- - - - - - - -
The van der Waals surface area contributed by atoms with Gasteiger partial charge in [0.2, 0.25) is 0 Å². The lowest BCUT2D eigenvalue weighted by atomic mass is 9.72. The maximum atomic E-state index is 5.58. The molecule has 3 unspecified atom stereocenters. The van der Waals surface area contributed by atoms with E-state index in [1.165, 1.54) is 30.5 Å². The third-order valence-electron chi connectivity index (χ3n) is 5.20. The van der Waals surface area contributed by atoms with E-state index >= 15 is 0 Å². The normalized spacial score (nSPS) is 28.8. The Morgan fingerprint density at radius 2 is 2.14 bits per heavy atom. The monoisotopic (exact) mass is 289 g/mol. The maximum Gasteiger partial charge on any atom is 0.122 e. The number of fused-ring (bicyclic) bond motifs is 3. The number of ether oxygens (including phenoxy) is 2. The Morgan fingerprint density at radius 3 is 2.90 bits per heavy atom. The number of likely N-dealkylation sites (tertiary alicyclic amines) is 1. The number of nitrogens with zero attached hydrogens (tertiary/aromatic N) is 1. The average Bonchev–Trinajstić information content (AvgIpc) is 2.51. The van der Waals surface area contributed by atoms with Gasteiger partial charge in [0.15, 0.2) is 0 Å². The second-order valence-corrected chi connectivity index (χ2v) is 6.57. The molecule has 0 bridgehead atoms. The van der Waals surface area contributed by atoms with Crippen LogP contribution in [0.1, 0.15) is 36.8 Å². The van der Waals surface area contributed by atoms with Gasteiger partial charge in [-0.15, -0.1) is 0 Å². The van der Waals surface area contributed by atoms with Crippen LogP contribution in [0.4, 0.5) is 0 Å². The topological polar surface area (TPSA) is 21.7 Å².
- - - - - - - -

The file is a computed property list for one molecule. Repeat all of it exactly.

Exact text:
The van der Waals surface area contributed by atoms with Gasteiger partial charge in [0.2, 0.25) is 0 Å². The lowest BCUT2D eigenvalue weighted by atomic mass is 9.72. The maximum atomic E-state index is 5.58. The molecule has 3 unspecified atom stereocenters. The van der Waals surface area contributed by atoms with E-state index in [1.165, 1.54) is 30.5 Å². The third-order valence-electron chi connectivity index (χ3n) is 5.20. The van der Waals surface area contributed by atoms with E-state index >= 15 is 0 Å². The normalized spacial score (nSPS) is 28.8. The Morgan fingerprint density at radius 2 is 2.14 bits per heavy atom. The monoisotopic (exact) mass is 289 g/mol. The maximum Gasteiger partial charge on any atom is 0.122 e. The number of fused-ring (bicyclic) bond motifs is 3. The number of ether oxygens (including phenoxy) is 2. The Morgan fingerprint density at radius 3 is 2.90 bits per heavy atom. The number of likely N-dealkylation sites (tertiary alicyclic amines) is 1. The number of nitrogens with zero attached hydrogens (tertiary/aromatic N) is 1. The average Bonchev–Trinajstić information content (AvgIpc) is 2.51. The van der Waals surface area contributed by atoms with Gasteiger partial charge in [0.15, 0.2) is 0 Å². The second-order valence-corrected chi connectivity index (χ2v) is 6.57. The molecule has 0 bridgehead atoms. The van der Waals surface area contributed by atoms with Crippen LogP contribution in [0.1, 0.15) is 36.8 Å². The van der Waals surface area contributed by atoms with Gasteiger partial charge in [-0.15, -0.1) is 0 Å². The van der Waals surface area contributed by atoms with Crippen LogP contribution in [0.4, 0.5) is 0 Å². The topological polar surface area (TPSA) is 21.7 Å².